As her time as opposition leader ends with a thud, at least we can say Tzipi Livni always stuck to her guns.
• In September 2008, when PM Ehud Olmert submitted his resignation letter, President Shimon Peres looked to Livni, newly elected as leader of the Kadima Party, to form a coalition. She refused the demands of right-wing parties Shas and Yisrael Beiteinu, and did not want to bring Likud into her government. Her failure to build a coalition led to early elections.
• Livni’s Kadima Party won the most seats in the February 2009 elections, but her unwillingness to make the compromises necessary to bring Shas and Avigdor Liberman’s Yisrael Beiteinu onboard led President Peres to ask Benjamin Netanyahu to form a government.
• Netanyahu offered Livni a spot in his government, but again she refused, choosing instead to lead the opposition. She never managed to mount a coherent opposition to Bibi’s government.
Livni enjoyed a meteoric rise, especially on the international stage, but her unwillingness to dirty her hands in the business of Israeli politics left her helpless in the face of Shaul Mofaz’s Kadima primary challenge. As party leader, she never found a way to discipline Kadima MKs who voted against her wishes, and let rivalries simmer with other party officials. As long as the polls stayed high, her position remained strong, but when they began to drop, she found herself without the internal party organization that Mofaz had built.
So what does this mean for the Israeli political landscape, especially as Netanyahu will likely call early elections?
Kadima, built by Ariel Sharon as a centrist party attracting both Likud and Labor members, will likely lose MKs back to Labor, but Mofaz might be able to pull in some ambitious Likud MKs looking to move up on a party list. Still, he won’t be able to defeat Bibi in a general election, and it is certainly possible that Mofaz will decide to join a secular unity government with Likud, Ehud Barak’s Atzmaut party, and possibly Yisrael Beiteinu. Leaving the settler and ultra-Orthodox parties out of the government will have particular appeal in the contemporary political climate, especially as the debate over ultra-Orthodox men serving in the army and living off government largess heats up.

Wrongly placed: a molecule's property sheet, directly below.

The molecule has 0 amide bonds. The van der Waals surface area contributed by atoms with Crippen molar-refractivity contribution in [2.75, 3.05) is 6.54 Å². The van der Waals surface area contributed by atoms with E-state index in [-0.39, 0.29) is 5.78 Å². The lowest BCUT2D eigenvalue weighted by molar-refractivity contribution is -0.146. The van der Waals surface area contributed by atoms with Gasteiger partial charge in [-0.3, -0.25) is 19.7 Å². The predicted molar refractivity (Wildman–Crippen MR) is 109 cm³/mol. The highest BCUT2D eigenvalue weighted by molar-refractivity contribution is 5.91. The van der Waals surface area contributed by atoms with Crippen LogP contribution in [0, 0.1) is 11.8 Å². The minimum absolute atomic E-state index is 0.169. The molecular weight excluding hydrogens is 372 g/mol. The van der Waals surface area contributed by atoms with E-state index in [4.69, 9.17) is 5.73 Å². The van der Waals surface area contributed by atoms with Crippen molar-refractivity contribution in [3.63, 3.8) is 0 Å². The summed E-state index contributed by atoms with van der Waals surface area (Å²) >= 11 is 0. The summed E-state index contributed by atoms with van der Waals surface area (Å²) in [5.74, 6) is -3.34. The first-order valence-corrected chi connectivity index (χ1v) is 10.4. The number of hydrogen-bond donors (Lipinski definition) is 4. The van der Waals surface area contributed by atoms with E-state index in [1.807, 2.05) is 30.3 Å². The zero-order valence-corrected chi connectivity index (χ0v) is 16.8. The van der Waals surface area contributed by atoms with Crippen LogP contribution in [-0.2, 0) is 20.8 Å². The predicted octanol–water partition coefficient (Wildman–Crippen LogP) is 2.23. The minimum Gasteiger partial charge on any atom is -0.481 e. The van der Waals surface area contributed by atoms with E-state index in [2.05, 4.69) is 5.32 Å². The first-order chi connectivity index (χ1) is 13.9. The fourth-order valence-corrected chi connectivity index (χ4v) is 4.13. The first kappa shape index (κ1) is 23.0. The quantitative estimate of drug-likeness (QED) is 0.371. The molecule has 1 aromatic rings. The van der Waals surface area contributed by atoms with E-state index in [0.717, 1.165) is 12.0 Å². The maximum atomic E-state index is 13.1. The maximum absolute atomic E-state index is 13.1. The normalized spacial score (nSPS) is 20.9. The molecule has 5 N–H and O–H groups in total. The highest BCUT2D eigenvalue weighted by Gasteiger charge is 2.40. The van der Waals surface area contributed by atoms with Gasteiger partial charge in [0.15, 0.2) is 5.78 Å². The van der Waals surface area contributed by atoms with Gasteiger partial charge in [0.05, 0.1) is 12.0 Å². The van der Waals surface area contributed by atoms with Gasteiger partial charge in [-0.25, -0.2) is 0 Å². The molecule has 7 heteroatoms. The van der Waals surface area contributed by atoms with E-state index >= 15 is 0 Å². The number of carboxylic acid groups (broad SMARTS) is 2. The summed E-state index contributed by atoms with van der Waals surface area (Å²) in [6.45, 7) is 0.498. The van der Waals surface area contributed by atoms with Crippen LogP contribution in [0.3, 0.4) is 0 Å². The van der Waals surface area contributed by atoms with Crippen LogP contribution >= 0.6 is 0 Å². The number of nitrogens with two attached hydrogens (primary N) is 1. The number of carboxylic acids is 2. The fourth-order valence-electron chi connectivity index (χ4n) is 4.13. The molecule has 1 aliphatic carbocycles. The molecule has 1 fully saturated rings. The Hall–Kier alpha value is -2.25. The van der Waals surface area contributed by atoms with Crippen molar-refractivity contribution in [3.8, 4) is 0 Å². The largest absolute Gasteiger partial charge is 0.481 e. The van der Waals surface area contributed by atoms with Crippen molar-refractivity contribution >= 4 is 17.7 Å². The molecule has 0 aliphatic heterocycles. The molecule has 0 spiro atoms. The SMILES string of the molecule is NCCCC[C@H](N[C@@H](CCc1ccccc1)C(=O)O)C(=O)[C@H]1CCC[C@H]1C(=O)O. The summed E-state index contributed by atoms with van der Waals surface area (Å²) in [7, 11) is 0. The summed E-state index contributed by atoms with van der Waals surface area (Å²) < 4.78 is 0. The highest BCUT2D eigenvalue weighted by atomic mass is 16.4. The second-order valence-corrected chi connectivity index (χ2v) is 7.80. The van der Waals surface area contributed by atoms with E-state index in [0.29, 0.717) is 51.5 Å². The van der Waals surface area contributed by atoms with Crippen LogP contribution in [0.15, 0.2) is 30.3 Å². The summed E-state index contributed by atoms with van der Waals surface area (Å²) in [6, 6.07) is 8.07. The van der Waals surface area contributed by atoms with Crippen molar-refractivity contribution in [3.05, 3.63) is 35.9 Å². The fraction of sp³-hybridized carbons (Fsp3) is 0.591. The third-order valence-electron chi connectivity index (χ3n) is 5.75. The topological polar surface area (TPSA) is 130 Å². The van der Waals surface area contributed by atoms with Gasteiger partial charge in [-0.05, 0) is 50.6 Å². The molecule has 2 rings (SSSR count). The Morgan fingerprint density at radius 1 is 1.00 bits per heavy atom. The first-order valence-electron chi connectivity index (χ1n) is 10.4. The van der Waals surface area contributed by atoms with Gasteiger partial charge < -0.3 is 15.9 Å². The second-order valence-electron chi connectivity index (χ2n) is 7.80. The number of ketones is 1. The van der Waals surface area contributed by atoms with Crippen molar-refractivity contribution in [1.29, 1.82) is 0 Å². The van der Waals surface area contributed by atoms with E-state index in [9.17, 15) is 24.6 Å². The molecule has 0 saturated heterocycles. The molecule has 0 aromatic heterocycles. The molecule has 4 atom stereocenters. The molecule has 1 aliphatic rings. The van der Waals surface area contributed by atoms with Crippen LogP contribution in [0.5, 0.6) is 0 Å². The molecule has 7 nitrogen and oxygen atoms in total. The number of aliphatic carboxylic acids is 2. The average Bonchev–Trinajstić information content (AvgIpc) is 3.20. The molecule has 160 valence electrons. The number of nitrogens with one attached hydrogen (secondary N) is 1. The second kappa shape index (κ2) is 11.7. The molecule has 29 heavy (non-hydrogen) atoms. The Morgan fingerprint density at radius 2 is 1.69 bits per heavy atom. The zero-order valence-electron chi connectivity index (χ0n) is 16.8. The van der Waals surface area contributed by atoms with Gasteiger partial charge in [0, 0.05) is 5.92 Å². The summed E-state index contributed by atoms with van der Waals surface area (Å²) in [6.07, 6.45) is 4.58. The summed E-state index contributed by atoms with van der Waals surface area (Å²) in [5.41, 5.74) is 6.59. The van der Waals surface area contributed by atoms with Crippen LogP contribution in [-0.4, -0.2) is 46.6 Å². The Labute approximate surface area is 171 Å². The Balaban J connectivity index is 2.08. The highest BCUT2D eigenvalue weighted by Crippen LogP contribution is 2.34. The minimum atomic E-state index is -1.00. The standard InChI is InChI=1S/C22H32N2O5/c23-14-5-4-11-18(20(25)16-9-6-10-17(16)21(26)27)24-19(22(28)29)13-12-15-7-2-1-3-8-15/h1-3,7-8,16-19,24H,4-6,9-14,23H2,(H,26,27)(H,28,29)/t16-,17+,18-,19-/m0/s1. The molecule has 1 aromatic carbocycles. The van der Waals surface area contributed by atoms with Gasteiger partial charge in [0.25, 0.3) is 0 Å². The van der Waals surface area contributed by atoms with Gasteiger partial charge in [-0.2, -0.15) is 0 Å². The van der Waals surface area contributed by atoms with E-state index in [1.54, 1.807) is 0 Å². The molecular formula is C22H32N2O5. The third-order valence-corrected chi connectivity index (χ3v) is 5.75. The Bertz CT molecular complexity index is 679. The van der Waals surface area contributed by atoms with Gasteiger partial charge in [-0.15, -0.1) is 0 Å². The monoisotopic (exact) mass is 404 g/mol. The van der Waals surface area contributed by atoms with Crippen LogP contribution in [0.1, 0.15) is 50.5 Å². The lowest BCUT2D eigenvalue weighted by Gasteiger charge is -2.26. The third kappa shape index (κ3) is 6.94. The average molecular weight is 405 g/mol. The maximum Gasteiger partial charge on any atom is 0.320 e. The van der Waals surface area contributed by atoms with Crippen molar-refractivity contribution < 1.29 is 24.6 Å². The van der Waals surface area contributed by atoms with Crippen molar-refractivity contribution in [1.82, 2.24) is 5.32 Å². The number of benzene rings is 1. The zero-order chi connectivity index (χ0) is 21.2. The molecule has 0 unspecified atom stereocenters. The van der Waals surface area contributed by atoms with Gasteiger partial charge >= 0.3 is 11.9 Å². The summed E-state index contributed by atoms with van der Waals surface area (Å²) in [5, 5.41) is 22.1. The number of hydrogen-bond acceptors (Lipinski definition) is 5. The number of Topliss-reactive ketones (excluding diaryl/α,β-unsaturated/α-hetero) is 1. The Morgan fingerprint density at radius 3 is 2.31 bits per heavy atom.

Last summer’s massive social protests will loom large in the next election. To try to capitalize on the public mood, Mofaz talks primarily about social issues, belying his past as IDF chief of staff and defense minister. Labor’s new leader, Shelly Yacimovich, is also positioning herself as the social movement’s candidate, railing against excessive privatization and the domination of the Israeli economy by tycoons.
The wild card is Yair Lapid, the popular journalist and author who recently announced he was forming his own centrist political party. Early polls showed that Lapid’s party would garner enough votes to place second in national elections. Livni would find a natural home as the number two in Lapid’s party, but she has stated that she is leaving politics, and Lapid has made a point of stressing that his party will feature new faces and new ideas.
Still, perhaps Livni’s political career is not over. As Shimon Peres has demonstrated repeatedly, in Israeli politics, anyone can make a comeback.